Aspen and Vail lift ticket prices start their climb to peak holiday rate |

Aspen and Vail lift ticket prices start their climb to peak holiday rate

Skiers check out the tree skiing at Aspen Highlands on Saturday. The opening of more terrain boosted Aspen Skiing Co.'s walk-up window price to $129 although discounts are available for advanced purchases.
Jeremy Swanson/courtesy photo via Aspen Skiing Co. |

Lift ticket prices at Aspen and Vail are increasing with snowfall totals.

Aspen Skiing Co.’s prices increased by $30 Saturday from $99 for adults to $129 for a walk-up ticket at the window. The price jumped because the amount of terrain increased so significantly, said Skico spokesman Jeff Hanle.

Aspen Highlands and Buttermilk opened for the season, as scheduled, Saturday. Additional terrain opened on Aspen Mountain and Snowmass.

More snow is expected over the next week, and lift ticket prices will continue to rise until they reach the peak between Christmas and New Year’s.

“Dec. 17 we’re scheduled for another bump,” Hanle said. He was uncertain Friday what the peak price will be.

Vail and Beaver Creek charged $161 for the walk-up window price for a ticket Saturday.

As always, Aspen and Vail reduce the per ticket price through advanced sales and multi-day tickets. Most ski resorts set the price of a single-day lift ticket high so there is an incentive for customers to buy bigger packages.

“You want to purchase in advance for the biggest savings,” said Sally Gunter, senior manager of communications at Vail Mountain.

Aspen Snowmass reached a peak price of $139 for a walk-up, single-day lift ticket last season. Vail and Beaver Creek maxed out at $175 for their walk-up, single-day ticket price last season.

As of Friday, the price for an advanced purchase of a single-day lift ticket at Vail for Dec. 30, in the heart of the busiest week of the year, was $159. Guntler said she didn’t know Friday what the walk-up window price will be during the holidays.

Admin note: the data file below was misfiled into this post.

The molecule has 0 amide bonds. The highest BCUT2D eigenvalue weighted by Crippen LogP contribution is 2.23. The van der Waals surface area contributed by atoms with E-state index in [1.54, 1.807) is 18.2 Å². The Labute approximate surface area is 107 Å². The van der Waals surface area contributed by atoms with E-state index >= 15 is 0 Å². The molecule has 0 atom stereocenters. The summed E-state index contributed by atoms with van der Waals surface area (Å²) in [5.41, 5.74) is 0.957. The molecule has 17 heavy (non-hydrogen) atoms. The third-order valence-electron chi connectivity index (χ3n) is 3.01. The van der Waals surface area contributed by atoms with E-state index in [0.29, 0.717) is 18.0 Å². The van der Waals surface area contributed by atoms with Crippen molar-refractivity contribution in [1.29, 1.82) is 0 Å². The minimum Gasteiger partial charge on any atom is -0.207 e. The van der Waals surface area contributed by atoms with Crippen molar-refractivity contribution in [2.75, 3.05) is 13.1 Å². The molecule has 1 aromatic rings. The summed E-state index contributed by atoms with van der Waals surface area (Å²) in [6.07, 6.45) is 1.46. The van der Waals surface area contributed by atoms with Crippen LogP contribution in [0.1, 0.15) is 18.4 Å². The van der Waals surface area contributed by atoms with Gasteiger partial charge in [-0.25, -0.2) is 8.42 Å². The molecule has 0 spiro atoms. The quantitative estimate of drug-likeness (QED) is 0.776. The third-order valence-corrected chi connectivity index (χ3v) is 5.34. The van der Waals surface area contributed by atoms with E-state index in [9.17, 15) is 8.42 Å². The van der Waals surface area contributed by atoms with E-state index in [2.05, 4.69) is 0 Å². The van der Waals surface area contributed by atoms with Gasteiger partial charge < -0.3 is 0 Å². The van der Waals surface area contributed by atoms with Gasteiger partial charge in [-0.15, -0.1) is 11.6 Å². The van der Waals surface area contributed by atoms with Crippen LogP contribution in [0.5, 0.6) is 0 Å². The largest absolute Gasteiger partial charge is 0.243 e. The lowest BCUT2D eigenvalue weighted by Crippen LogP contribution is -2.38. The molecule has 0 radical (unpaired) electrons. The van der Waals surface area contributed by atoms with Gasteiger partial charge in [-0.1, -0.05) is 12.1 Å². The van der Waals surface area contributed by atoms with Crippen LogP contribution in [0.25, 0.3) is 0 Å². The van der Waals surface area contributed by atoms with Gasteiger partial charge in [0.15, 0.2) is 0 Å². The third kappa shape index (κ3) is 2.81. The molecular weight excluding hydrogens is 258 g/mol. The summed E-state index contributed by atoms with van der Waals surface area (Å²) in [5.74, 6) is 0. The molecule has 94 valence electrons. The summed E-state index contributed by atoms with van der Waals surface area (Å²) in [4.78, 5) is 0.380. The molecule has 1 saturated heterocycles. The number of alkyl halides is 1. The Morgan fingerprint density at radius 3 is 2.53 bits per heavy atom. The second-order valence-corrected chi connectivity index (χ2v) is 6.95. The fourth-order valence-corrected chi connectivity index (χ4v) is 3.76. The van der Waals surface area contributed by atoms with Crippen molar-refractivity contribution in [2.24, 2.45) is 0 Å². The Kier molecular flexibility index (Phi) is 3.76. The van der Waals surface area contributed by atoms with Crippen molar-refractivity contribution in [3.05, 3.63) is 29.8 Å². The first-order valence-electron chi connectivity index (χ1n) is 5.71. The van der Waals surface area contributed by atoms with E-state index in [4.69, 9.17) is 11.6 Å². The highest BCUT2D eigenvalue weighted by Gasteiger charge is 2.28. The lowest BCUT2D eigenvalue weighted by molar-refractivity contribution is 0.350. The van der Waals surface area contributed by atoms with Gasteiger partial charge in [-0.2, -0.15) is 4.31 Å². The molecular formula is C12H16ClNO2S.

Sunlight Mountain Resort outside of Glenwood Springs had fun this week with the pricing of its neighbors.

“If you were expecting the ritzy resorts of Deer Valley or Vail to boast the most expensive lift ticket in the ski industry this season, you’d be wrong,” Sunlight said in a statement.

The resort is offering a $700 lift ticket called the Sunny 700. It not only gets the buyer on the slopes for a full day, it also gets them a limited edition Sunlight 50th anniversary pair of Meier skis and a ticket to Iron Mountain Hot Springs. A $600 version of the package comes with a limited edition snowboard.

Sunlight, which boasts 680 acres of terrain, raised its regular lift ticket price by $3 to $63 for the season for adults. It held the line at $45 for kids. The prices won’t be climbing for the holidays, said Troy Hawks, marketing and sales director. The resort charges one price for the season.

Sunlight is celebrating its 50th birthday in style this season and is ready to take on the bigger, more famous resorts.

“Sunlight might not have any fur shops or an influx of celebrities, but we do have big skiing and riding in the heart of the Colorado Rocky Mountains,” Hawks said. “And now we can boast that we have one of the most affordable skiing experiences in the industry as well as the most expensive special one-day lift ticket offering in the country, if not the world.”

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